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November 23, 2017, 06:06:53 pm
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Author Topic: Tulsa Public Schools Spending  (Read 33119 times)
heironymouspasparagus
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« Reply #15 on: April 10, 2012, 09:23:53 am »

   A thought occurred to me that so much of our school problems are related to the kids not having good parents with good life skills/habits and parenting skills.  This even spills over into the "special needs" debate and the cry for "simple accommodations" for them.  If the teacher is struggling to take care of the average kid and keep the classroom in line, they aren't going to have much time for that next level of effort taking care of the special needs kids.  But even then many a special needs kid can have a better lot if their parents are also capable.

  Anywhoo, the thought was, if its the parents that are a good portion of the problem... Why don't we then really focus on teaching kids how to be good parents and people with good life skills?  Todays students are tomorrows parents.  They may not excell on the math tests, but their children will.   Break the generational cycle.

  This doesn't need to be done in every school.  I have always said that not every program will work for every school for the demographics are different. 

  Back to breaking that generational cycle.  I have seen many an instance where the parent may not have been all that educated, but they were good parents who made sure their children learned their good life/parenting habits AND made sure their children learned in school.  It may be that in many an instance we are teaching the wrong things in some of our schools.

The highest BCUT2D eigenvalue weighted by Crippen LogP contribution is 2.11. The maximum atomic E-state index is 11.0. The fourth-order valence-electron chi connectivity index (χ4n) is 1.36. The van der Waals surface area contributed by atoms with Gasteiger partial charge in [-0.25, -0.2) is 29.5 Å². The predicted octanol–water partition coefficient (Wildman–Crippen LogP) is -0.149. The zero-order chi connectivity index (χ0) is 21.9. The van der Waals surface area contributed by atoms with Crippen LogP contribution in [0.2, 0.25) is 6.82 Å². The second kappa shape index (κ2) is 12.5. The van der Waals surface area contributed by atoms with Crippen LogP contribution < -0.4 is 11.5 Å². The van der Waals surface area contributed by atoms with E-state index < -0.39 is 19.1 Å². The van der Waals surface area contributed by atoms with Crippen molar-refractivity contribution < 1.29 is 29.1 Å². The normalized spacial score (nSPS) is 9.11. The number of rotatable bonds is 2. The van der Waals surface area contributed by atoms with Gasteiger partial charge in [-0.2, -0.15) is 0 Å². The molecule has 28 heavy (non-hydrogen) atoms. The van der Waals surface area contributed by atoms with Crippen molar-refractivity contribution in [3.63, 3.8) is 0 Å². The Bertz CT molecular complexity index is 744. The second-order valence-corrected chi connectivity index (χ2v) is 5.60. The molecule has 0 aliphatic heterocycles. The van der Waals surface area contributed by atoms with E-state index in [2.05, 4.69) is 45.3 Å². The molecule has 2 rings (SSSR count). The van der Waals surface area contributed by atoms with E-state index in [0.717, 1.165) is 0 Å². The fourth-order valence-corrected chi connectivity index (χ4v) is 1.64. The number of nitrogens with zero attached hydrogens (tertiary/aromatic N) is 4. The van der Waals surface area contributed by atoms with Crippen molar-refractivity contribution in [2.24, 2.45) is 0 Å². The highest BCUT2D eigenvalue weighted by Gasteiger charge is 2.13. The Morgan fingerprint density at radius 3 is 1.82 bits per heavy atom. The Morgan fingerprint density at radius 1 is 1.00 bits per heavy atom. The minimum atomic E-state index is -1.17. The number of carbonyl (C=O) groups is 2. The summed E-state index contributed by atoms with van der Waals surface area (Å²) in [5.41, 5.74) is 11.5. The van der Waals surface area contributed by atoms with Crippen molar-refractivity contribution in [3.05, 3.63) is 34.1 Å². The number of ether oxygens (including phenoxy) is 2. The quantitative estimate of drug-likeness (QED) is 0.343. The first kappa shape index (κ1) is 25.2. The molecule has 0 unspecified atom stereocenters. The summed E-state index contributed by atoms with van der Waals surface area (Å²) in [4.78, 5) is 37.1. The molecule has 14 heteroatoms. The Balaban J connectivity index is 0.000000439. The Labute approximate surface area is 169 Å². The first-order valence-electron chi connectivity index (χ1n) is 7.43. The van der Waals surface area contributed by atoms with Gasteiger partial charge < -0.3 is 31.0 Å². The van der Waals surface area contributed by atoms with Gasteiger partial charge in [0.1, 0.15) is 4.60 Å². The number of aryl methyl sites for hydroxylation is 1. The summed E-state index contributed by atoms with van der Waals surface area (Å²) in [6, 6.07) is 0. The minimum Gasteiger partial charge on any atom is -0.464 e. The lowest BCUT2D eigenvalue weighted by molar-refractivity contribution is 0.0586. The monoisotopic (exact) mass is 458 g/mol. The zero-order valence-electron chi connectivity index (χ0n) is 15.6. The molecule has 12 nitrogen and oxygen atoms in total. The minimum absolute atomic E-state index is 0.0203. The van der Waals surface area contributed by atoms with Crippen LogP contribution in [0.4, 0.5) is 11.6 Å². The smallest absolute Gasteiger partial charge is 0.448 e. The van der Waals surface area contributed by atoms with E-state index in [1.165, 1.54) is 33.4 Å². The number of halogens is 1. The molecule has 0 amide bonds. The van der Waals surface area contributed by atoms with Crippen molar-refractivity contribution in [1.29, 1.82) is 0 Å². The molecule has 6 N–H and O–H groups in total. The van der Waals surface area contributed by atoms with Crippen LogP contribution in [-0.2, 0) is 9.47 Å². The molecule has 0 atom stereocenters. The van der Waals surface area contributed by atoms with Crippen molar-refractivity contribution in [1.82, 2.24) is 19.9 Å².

That pretty well covers it.  Tough sell, ain't it?

Kind of like preventative care in medical field reduces costs dramatically.
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“When you wage war on the public schools, you're attacking the mortar that holds the community together. You're not a conservative, you're a vandal.”    - Garrison Keillor

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Gaspar
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« Reply #16 on: April 10, 2012, 01:20:41 pm »

Tulsa public system is the number one bureaucracy in Tulsa surpassing even the glass cube of city hall.   They seem to have no intentions to educate the children but instead to provide for the collections of taxes for the maintenance of their bureaucracy.  Under the guise of the well used cliché “It is for the children” it continues to burden the working poor with children who have a need for public education.  The fundamentals needed to educate the children are written off when increasing monies are spent on sports thus leaving the book learning to a disinterest group of teachers and students.

If the citizens would close the coffee shop, in the education center and reduce the staff to people without a teaching certificate, placing those qualified to teach in the class rooms, it not only would reduce taxpayers cost but provide a more balanced education.  The old saying that the bigger makes it better does not apply in the Tulsa public system.     


Dang it!  Just read Shadow's post and all I can see in my head is this guy.


Anyway. . .Anyone up for a voucher program?

The least we can do is take public education out of the bureaucracy of government and allow private enterprise to run it and compete for students through better programs, higher test scores, and more competitive academic offerings.

. . . or we can just throw more money at it.

My wife is a teacher (no longer practicing) and most of her friends still teach in TPS and Jenks.  They all echo the same frustrations.  Teaching has become a bureaucratic nightmare of standardized evaluation and regulation not designed to recognize the unique way that each child learns, but rather to maintain a minimum performance level for the class.  As a result, rather than cultivating excellence, the system is designed to maintain minimums.